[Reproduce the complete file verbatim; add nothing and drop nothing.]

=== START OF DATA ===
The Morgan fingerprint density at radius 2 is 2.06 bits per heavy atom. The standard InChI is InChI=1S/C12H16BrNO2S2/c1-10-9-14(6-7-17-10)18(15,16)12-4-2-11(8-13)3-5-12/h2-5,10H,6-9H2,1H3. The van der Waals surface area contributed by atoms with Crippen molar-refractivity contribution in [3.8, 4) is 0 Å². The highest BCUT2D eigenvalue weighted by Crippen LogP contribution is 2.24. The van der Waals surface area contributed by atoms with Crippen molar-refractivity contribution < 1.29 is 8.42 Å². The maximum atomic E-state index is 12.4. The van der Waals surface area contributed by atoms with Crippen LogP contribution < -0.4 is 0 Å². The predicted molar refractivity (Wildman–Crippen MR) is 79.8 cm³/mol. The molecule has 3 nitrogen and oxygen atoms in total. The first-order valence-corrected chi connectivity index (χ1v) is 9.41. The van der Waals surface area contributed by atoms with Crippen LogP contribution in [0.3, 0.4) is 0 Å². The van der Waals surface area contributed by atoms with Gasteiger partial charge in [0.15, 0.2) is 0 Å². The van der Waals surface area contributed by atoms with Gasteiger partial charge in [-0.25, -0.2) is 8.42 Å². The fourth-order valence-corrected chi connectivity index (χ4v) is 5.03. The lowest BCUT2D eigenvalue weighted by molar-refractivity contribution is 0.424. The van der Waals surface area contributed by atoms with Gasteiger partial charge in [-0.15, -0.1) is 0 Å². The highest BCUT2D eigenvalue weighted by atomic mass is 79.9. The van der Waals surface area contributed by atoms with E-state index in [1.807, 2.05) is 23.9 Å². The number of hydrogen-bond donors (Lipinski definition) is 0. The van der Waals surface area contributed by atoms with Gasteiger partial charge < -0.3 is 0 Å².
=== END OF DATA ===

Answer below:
The Morgan fingerprint density at radius 2 is 2.06 bits per heavy atom. The standard InChI is InChI=1S/C12H16BrNO2S2/c1-10-9-14(6-7-17-10)18(15,16)12-4-2-11(8-13)3-5-12/h2-5,10H,6-9H2,1H3. The van der Waals surface area contributed by atoms with Crippen molar-refractivity contribution in [3.8, 4) is 0 Å². The highest BCUT2D eigenvalue weighted by Crippen LogP contribution is 2.24. The van der Waals surface area contributed by atoms with Crippen molar-refractivity contribution < 1.29 is 8.42 Å². The maximum atomic E-state index is 12.4. The van der Waals surface area contributed by atoms with Crippen LogP contribution < -0.4 is 0 Å². The predicted molar refractivity (Wildman–Crippen MR) is 79.8 cm³/mol. The molecule has 3 nitrogen and oxygen atoms in total. The first-order valence-corrected chi connectivity index (χ1v) is 9.41. The van der Waals surface area contributed by atoms with Crippen LogP contribution in [0.3, 0.4) is 0 Å². The van der Waals surface area contributed by atoms with Gasteiger partial charge in [0.15, 0.2) is 0 Å². The van der Waals surface area contributed by atoms with Gasteiger partial charge in [-0.25, -0.2) is 8.42 Å². The fourth-order valence-corrected chi connectivity index (χ4v) is 5.03. The lowest BCUT2D eigenvalue weighted by molar-refractivity contribution is 0.424. The van der Waals surface area contributed by atoms with Gasteiger partial charge in [-0.15, -0.1) is 0 Å². The highest BCUT2D eigenvalue weighted by atomic mass is 79.9. The van der Waals surface area contributed by atoms with E-state index in [1.807, 2.05) is 23.9 Å². The number of hydrogen-bond donors (Lipinski definition) is 0. The van der Waals surface area contributed by atoms with Gasteiger partial charge < -0.3 is 0 Å².